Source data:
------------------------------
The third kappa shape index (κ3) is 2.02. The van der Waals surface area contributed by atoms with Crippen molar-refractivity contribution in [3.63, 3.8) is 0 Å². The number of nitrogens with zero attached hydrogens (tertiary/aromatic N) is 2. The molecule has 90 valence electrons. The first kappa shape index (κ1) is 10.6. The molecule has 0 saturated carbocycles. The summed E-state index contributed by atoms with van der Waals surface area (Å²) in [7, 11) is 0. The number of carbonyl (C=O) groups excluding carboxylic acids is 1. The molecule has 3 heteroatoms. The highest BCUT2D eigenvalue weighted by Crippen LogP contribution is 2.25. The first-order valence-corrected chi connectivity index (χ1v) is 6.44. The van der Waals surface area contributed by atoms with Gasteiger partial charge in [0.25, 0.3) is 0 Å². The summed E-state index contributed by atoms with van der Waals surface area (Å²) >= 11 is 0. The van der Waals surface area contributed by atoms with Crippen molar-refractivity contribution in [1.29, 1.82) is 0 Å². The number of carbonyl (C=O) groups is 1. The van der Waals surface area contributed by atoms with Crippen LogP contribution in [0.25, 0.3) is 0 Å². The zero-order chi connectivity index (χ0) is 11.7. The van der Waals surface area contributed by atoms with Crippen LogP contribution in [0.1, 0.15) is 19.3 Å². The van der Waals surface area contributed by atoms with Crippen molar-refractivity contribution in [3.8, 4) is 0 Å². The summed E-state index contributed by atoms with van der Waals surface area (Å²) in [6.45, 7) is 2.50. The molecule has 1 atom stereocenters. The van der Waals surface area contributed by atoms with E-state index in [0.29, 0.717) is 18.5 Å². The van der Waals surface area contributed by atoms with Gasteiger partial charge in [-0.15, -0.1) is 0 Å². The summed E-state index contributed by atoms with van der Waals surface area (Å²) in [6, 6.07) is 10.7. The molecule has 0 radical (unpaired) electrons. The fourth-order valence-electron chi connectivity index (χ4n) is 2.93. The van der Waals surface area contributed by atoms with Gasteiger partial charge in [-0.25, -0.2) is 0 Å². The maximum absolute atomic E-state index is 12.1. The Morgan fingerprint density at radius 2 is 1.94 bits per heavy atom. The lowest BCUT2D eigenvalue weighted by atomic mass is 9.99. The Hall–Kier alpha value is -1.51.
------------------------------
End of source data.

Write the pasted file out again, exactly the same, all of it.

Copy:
The third kappa shape index (κ3) is 2.02. The van der Waals surface area contributed by atoms with Crippen molar-refractivity contribution in [3.63, 3.8) is 0 Å². The number of nitrogens with zero attached hydrogens (tertiary/aromatic N) is 2. The molecule has 90 valence electrons. The first kappa shape index (κ1) is 10.6. The molecule has 0 saturated carbocycles. The summed E-state index contributed by atoms with van der Waals surface area (Å²) in [7, 11) is 0. The number of carbonyl (C=O) groups excluding carboxylic acids is 1. The molecule has 3 heteroatoms. The highest BCUT2D eigenvalue weighted by Crippen LogP contribution is 2.25. The first-order valence-corrected chi connectivity index (χ1v) is 6.44. The van der Waals surface area contributed by atoms with Gasteiger partial charge in [0.25, 0.3) is 0 Å². The summed E-state index contributed by atoms with van der Waals surface area (Å²) >= 11 is 0. The van der Waals surface area contributed by atoms with Crippen molar-refractivity contribution in [1.29, 1.82) is 0 Å². The number of carbonyl (C=O) groups is 1. The van der Waals surface area contributed by atoms with Crippen LogP contribution in [0.25, 0.3) is 0 Å². The zero-order chi connectivity index (χ0) is 11.7. The van der Waals surface area contributed by atoms with Crippen LogP contribution in [0.1, 0.15) is 19.3 Å². The van der Waals surface area contributed by atoms with Crippen molar-refractivity contribution in [3.8, 4) is 0 Å². The summed E-state index contributed by atoms with van der Waals surface area (Å²) in [6.45, 7) is 2.50. The molecule has 1 atom stereocenters. The van der Waals surface area contributed by atoms with E-state index in [0.29, 0.717) is 18.5 Å². The van der Waals surface area contributed by atoms with Gasteiger partial charge in [-0.15, -0.1) is 0 Å². The summed E-state index contributed by atoms with van der Waals surface area (Å²) in [6, 6.07) is 10.7. The molecule has 0 radical (unpaired) electrons. The fourth-order valence-electron chi connectivity index (χ4n) is 2.93. The van der Waals surface area contributed by atoms with Gasteiger partial charge in [-0.25, -0.2) is 0 Å². The maximum absolute atomic E-state index is 12.1. The Morgan fingerprint density at radius 2 is 1.94 bits per heavy atom. The lowest BCUT2D eigenvalue weighted by atomic mass is 9.99. The Hall–Kier alpha value is -1.51.